Interactivity: Users can interact with bar charts by hovering over bars to display tooltips, clicking to drill down into subcategories, or toggling the visibility of data series in grouped or stacked bar charts.

Use Case: Analyzing market share by company.

Column Chart demonstration by HighCharts.

2. Line Charts

Line charts are excellent for displaying trends and changes in data over time. They connect data points with lines, making it easy to identify patterns.

An area chart also consists of value points connected by line segments but adds shading between the line and a baseline. This chart is most often used to show both how the total and its components’ contributions have changed over time, called stacking.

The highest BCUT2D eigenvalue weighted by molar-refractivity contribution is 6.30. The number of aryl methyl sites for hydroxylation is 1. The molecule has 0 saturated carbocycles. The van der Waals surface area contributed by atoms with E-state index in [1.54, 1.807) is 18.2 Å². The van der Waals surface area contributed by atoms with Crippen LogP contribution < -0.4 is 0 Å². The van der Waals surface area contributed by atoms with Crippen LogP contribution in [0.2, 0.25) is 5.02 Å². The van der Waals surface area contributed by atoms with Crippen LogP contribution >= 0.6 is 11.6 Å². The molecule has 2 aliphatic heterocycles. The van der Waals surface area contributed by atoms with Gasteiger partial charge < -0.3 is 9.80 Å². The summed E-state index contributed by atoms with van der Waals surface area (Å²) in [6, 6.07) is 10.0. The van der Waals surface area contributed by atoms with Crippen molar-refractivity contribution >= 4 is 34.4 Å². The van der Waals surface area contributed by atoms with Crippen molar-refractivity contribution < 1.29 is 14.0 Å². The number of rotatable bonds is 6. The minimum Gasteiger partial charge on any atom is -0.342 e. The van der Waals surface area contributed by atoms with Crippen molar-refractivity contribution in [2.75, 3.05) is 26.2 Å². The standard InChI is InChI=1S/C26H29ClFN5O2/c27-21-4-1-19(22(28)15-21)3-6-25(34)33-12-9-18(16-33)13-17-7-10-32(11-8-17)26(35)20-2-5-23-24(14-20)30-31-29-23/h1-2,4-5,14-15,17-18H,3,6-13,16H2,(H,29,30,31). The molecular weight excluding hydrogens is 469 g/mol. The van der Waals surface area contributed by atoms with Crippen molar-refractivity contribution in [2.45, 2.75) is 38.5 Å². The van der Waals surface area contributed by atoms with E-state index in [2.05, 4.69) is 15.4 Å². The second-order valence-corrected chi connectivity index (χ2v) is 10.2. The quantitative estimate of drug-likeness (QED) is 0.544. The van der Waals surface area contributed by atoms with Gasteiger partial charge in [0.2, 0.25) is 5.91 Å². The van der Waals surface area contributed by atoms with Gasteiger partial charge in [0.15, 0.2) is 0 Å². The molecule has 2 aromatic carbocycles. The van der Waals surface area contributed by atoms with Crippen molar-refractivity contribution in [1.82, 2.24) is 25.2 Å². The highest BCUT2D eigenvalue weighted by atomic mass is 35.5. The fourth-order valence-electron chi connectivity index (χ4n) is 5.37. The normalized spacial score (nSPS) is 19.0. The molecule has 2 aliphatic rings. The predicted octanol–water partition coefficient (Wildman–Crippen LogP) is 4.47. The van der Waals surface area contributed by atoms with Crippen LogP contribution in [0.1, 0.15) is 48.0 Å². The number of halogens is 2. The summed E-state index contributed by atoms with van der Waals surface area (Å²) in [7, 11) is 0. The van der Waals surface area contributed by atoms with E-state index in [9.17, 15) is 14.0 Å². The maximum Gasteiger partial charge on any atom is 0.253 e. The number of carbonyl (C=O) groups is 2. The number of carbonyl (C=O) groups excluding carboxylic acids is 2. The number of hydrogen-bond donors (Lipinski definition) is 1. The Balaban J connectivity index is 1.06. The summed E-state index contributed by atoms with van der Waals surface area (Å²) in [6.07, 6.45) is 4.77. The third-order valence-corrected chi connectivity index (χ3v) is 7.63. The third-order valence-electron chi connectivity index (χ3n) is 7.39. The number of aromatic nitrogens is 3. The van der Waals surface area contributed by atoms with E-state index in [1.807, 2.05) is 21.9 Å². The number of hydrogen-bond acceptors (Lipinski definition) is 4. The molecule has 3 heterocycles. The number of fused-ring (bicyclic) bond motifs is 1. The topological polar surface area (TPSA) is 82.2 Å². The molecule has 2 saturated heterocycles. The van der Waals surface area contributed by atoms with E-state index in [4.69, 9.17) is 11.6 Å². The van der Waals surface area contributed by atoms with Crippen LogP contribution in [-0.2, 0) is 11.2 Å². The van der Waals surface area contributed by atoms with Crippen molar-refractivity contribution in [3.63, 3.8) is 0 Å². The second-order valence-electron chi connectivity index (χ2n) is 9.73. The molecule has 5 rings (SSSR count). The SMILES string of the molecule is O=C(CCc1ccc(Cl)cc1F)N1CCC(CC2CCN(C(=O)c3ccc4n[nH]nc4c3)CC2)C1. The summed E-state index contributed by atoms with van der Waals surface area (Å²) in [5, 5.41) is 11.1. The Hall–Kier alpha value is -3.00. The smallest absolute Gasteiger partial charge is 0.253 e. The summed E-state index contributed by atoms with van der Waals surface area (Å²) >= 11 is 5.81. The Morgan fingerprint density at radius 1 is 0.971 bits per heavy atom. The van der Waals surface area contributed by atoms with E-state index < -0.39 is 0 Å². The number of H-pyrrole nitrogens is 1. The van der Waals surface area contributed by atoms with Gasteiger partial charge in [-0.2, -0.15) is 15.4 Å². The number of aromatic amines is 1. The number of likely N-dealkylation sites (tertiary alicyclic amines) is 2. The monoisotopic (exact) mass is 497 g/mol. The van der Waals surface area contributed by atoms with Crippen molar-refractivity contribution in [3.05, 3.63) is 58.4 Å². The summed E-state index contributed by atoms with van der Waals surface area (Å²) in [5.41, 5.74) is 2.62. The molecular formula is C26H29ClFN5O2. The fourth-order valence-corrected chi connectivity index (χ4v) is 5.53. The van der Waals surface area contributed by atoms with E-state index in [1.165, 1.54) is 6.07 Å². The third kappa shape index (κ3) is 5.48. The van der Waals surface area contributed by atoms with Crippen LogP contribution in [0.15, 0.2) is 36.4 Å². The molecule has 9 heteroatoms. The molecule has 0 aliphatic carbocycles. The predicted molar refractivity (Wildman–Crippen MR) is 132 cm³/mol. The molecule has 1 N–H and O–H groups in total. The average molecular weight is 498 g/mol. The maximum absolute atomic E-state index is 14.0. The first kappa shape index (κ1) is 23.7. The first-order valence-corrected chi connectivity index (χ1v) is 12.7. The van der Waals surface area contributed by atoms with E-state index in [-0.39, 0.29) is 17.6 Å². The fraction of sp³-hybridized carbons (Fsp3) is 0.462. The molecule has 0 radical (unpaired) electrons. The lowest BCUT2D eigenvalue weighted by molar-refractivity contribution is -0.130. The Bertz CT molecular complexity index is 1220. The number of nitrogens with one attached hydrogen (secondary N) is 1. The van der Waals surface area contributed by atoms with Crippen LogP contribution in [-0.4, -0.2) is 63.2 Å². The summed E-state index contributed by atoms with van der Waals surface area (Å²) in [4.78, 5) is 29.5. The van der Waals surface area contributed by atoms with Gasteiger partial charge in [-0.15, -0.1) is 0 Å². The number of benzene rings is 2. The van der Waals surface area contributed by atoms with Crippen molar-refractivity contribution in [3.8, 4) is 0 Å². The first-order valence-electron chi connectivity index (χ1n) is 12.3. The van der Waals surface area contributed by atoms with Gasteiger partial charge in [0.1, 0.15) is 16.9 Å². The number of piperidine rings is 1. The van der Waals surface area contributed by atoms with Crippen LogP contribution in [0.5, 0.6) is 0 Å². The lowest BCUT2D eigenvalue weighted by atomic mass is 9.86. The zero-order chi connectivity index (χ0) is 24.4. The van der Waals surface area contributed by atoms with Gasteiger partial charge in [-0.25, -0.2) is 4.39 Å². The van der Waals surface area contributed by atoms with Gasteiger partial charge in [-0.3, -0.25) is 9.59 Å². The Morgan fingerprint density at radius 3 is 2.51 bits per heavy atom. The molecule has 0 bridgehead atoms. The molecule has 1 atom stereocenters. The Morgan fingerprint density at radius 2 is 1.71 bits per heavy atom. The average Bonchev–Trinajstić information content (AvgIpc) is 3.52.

Interactivity: Users can interact with line charts by zooming in on specific time frames, highlighting data points on hover, or toggling data series on or off.

Use Case: Showing stock price fluctuations.

Syncing Line Chart demonstration by ApexCharts.

3. Pie Charts

Pie charts display data as slices of a circular chart, with each slice representing a proportion of the whole. They are useful for showing parts of a whole.

Interactivity: Users can click or hover over slices to highlight and display specific values or categories.

Use Case: Displaying the composition of a budget, showing the distribution of expenses, or visualizing market share by product category.

Pie Chart demonstration by HighCharts.

4. Scatter and bubble charts